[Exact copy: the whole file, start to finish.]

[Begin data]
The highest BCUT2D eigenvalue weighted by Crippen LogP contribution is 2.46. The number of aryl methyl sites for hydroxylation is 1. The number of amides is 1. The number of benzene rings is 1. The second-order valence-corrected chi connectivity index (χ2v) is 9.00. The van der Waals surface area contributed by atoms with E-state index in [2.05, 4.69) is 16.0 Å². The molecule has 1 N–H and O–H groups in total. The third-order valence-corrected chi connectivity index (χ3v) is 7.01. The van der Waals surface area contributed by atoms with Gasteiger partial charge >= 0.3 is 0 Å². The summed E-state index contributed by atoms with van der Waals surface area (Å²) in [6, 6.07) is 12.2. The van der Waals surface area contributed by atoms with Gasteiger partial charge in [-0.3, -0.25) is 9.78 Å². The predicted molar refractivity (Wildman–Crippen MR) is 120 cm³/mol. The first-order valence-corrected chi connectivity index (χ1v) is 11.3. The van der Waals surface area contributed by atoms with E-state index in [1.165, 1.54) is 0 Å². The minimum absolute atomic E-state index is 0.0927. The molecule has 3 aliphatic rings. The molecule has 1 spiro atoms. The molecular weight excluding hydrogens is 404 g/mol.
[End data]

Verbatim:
The highest BCUT2D eigenvalue weighted by Crippen LogP contribution is 2.46. The number of aryl methyl sites for hydroxylation is 1. The number of amides is 1. The number of benzene rings is 1. The second-order valence-corrected chi connectivity index (χ2v) is 9.00. The van der Waals surface area contributed by atoms with E-state index in [2.05, 4.69) is 16.0 Å². The molecule has 1 N–H and O–H groups in total. The third-order valence-corrected chi connectivity index (χ3v) is 7.01. The van der Waals surface area contributed by atoms with Gasteiger partial charge >= 0.3 is 0 Å². The summed E-state index contributed by atoms with van der Waals surface area (Å²) in [6, 6.07) is 12.2. The van der Waals surface area contributed by atoms with Gasteiger partial charge in [-0.3, -0.25) is 9.78 Å². The predicted molar refractivity (Wildman–Crippen MR) is 120 cm³/mol. The first-order valence-corrected chi connectivity index (χ1v) is 11.3. The van der Waals surface area contributed by atoms with E-state index in [1.165, 1.54) is 0 Å². The minimum absolute atomic E-state index is 0.0927. The molecule has 3 aliphatic rings. The molecule has 1 spiro atoms. The molecular weight excluding hydrogens is 404 g/mol.